Photo: REUTERS/Lawrence Hurley
Byron Allen’s case is currently being heard in the Supreme Court, the outcome of which could have a significant impact on the civil rights of Black people. Allen recently received a major boost in support, from two unlikely sources — a former NBC Universal executive and the one and only, Diddy. With these two powerful allies on record as supporters, Allen’s assertions of racial discrimination must be viewed even more seriously.
I shared these concerns with Comcast — that the African American networks would be positioned to fail — and Comcast made it clear that it was only committed to launching these networks, and not giving them the necessary distribution and economic support to succeed. Period.Paula Madison, Former NBC Universal Executive
In 2011 Comcast acquired NBC Universal, a move opposed by several Black Democrats, Jesse Jackson and others, at the time. To calm the waters, Comcast entered into a diversity memorandum of understanding agreement (MOU), which was signed by the Urban League, NAACP and Al Sharpton’s National Action Network. Paula Madison is a former NBC Universal executive, who was present for the MOU negotiations. Those negotiations led to Comcast agreeing to launch channels led by Black entrepreneurs — Diddy (REVOLT) and Magic Johnson (ARISE) were beneficiaries. Still, in a statement released on Friday, Madison made clear that Comcast was only committed to launching these networks, not giving them the necessary supports to succeed. Score one for Byron Allen.
Allen also received support from a fellow business and entertainment mogul, Sean “Diddy” Combs. To combat Allen’s claims of racial bias, Comcast had cited their dealings with Combs in particular, as an example of their inclusive business practices. Evidently Diddy didn’t appreciate the namedrop. In a statement, Combs said:
“My name and my network, REVOLT, have been mentioned recently by Comcast in reference to the Comcast/Byron Allen US Supreme Court case as an example of Comcast’s inclusive practices with respect to African American owned cable networks. While it is true that we are in business with Comcast, it is not accurate to use my name or my network as an example of inclusion. I do not want my name to be used inaccurately so I must speak my truth. I also want to make clear that this case is now about much more than cable distribution. It’s about the civil rights of millions of African Americans and other minorities.“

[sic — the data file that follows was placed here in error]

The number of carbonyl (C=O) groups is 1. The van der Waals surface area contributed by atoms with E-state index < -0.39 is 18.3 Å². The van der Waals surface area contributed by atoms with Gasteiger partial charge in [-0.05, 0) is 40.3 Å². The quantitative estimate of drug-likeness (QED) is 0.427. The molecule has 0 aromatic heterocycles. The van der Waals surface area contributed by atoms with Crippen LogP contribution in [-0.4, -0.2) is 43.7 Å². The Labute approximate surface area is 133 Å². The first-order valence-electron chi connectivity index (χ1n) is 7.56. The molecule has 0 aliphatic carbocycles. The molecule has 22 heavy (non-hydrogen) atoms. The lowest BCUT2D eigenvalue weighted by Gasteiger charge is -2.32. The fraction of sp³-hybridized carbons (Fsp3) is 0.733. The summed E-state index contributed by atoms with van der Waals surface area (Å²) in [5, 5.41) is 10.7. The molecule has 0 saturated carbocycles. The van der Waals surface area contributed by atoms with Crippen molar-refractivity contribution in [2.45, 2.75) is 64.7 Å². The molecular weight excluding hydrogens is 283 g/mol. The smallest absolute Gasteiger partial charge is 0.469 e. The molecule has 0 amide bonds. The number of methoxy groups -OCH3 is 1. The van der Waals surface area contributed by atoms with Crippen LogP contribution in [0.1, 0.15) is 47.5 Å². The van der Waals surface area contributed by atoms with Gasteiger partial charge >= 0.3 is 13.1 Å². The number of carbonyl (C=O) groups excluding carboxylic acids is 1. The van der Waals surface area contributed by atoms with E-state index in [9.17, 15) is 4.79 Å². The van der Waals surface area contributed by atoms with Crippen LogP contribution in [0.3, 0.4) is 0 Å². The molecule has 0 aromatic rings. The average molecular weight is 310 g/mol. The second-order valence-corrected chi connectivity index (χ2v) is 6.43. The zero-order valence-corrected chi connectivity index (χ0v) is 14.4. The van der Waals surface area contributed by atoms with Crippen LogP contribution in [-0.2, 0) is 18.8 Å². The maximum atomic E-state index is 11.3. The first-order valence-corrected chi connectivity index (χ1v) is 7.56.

Diddy went on to say,
“On REVOLT, I can only share the truth of my experience. Starting an independent cable network is incredibly difficult and capital intensive. The start we received from Comcast, which was a condition of the United States government approval for Comcast to acquire NBCUniversal, was important, but it is not the level of support needed to build a successful African American owned network. Not even close. Since that launch our relationship has not grown, and REVOLT is still not carried by Comcast in the most affordable packages nor is REVOLT available in all of the markets that would enable us to serve our target audience.
Comcast spends billions of dollars on content networks every year, but just a few million go to African American owned networks like REVOLT. That is unacceptable.Supporting diversity and economic inclusion requires a real partnership. The only way Black owned networks grow and thrive is with meaningful and consistent economic support. Otherwise they are set up to fail. REVOLT has never been in a position to truly compete on a fair playing field because it has not received the economic and distribution support necessary for real economic inclusion. Our relationship with Comcast is the illusion of economic inclusion.“